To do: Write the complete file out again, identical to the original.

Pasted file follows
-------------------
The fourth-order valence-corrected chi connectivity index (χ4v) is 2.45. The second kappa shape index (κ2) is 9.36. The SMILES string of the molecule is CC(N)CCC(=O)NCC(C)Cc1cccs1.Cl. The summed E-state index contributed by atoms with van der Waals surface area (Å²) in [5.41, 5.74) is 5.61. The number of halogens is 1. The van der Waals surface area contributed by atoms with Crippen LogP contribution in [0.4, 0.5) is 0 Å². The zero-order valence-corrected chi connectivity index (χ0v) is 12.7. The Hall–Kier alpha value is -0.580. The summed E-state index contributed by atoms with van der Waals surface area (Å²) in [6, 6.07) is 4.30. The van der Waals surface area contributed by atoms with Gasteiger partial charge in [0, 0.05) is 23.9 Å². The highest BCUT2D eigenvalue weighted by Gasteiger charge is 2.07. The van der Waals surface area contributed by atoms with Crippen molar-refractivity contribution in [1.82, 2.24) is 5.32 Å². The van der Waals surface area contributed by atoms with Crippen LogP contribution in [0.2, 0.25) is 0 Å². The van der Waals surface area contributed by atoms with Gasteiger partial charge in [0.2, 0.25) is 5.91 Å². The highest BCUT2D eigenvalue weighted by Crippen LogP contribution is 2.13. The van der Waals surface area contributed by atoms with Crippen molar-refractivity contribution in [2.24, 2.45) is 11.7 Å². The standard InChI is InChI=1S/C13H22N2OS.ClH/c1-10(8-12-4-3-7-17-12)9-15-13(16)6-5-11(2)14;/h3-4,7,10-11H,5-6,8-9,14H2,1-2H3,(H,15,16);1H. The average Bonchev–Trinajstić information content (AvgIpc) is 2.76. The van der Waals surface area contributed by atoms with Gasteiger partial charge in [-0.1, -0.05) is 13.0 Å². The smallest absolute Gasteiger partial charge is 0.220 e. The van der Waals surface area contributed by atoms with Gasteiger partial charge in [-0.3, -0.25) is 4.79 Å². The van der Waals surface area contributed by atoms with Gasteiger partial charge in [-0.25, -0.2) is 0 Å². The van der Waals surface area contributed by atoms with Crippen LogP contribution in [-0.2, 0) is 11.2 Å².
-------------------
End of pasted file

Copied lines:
The fourth-order valence-corrected chi connectivity index (χ4v) is 2.45. The second kappa shape index (κ2) is 9.36. The SMILES string of the molecule is CC(N)CCC(=O)NCC(C)Cc1cccs1.Cl. The summed E-state index contributed by atoms with van der Waals surface area (Å²) in [5.41, 5.74) is 5.61. The number of halogens is 1. The van der Waals surface area contributed by atoms with Crippen LogP contribution in [0.4, 0.5) is 0 Å². The zero-order valence-corrected chi connectivity index (χ0v) is 12.7. The Hall–Kier alpha value is -0.580. The summed E-state index contributed by atoms with van der Waals surface area (Å²) in [6, 6.07) is 4.30. The van der Waals surface area contributed by atoms with Gasteiger partial charge in [0, 0.05) is 23.9 Å². The highest BCUT2D eigenvalue weighted by Gasteiger charge is 2.07. The van der Waals surface area contributed by atoms with Crippen molar-refractivity contribution in [1.82, 2.24) is 5.32 Å². The van der Waals surface area contributed by atoms with Crippen LogP contribution in [0.2, 0.25) is 0 Å². The van der Waals surface area contributed by atoms with Gasteiger partial charge in [0.2, 0.25) is 5.91 Å². The highest BCUT2D eigenvalue weighted by Crippen LogP contribution is 2.13. The van der Waals surface area contributed by atoms with Crippen molar-refractivity contribution in [2.24, 2.45) is 11.7 Å². The standard InChI is InChI=1S/C13H22N2OS.ClH/c1-10(8-12-4-3-7-17-12)9-15-13(16)6-5-11(2)14;/h3-4,7,10-11H,5-6,8-9,14H2,1-2H3,(H,15,16);1H. The average Bonchev–Trinajstić information content (AvgIpc) is 2.76. The van der Waals surface area contributed by atoms with Gasteiger partial charge in [-0.1, -0.05) is 13.0 Å². The smallest absolute Gasteiger partial charge is 0.220 e. The van der Waals surface area contributed by atoms with Gasteiger partial charge in [-0.3, -0.25) is 4.79 Å². The van der Waals surface area contributed by atoms with Gasteiger partial charge in [-0.25, -0.2) is 0 Å². The van der Waals surface area contributed by atoms with Crippen LogP contribution in [-0.2, 0) is 11.2 Å².